Nevertheless, the bill was blocked in the Senate through a filibuster, even though it received unanimous support from the Democratic House Majority. Even with a secured government trifecta, i.e. the same political party holds the presidency and both chambers of Congress, bills can be blocked by a partisan minority.


This, along with the Electoral College and the allocation of only 2 senators per state, regardless of the population of the state, highlights the flawed “representation” within the American government.


2022 Midterms Elections – Continuation of the Status Quo or New Hope?


Because 2022 is the halfway point in Joe Biden’s presidency, midterm elections are held that determine the composition of the Congress, which in turn can oppose or support the agenda of the president.


These midterm elections are affected by the 2020 redrawing of congressional districts, which reflects migratory processes throughout the last decade. Hopefully, the new congressional districts reflect the naturally occurring fluctuations in the population and not the political interests of those responsible for the redistricting.


Although illegal, the practice of gerrymandering, i.e. redistricting according to private interests, is still inconspicuously practised.


The Republican Party has already a narrow majority in the House of Representatives. This means that for the next two years, President Biden will need to seek compromises in order to pass meaningful legislatures.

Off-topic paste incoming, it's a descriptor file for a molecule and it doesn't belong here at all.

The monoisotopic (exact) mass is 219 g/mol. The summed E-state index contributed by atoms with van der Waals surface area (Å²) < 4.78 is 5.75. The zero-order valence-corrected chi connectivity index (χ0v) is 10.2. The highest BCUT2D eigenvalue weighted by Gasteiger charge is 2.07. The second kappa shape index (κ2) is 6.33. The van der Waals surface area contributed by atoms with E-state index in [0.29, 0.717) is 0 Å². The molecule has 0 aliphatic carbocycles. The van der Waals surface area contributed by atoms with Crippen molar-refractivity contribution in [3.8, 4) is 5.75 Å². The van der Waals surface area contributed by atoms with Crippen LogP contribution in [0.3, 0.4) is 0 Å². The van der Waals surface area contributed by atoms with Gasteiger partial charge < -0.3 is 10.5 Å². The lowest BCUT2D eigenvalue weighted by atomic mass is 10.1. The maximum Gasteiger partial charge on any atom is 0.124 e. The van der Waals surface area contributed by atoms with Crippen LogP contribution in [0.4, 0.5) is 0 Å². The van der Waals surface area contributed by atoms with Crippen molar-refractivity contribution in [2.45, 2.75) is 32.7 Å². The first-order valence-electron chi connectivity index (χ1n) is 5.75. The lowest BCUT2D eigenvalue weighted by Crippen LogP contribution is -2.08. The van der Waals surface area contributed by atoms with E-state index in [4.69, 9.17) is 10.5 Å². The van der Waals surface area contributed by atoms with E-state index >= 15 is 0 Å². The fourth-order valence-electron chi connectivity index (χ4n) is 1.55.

Lastly, the Democrats retained a narrow majority in the Senate due to a strategic alliance with two independent senators and the tie-breaking vote of Vice President Harris.


Overall, the new composition of the 118th United States Congress seems to be more slightly favourable towards the Republican Party, in comparison to the previous Congress.


Concluding remarks


The dysfunctional “debate” system in the Senate has halted the legislative process in America. Moreover, a potential solution to this crisis seems impossible because a major restructuring of Congress requires approval from the Senate.


Said reform is virtually unachievable due to the uncompromisable polarization, deeply entrenched in the political system of the United States of America.



Sources: US Senate, National Constitution Center, Brookings, Changing America

Written by Petyo Rakov

November 2022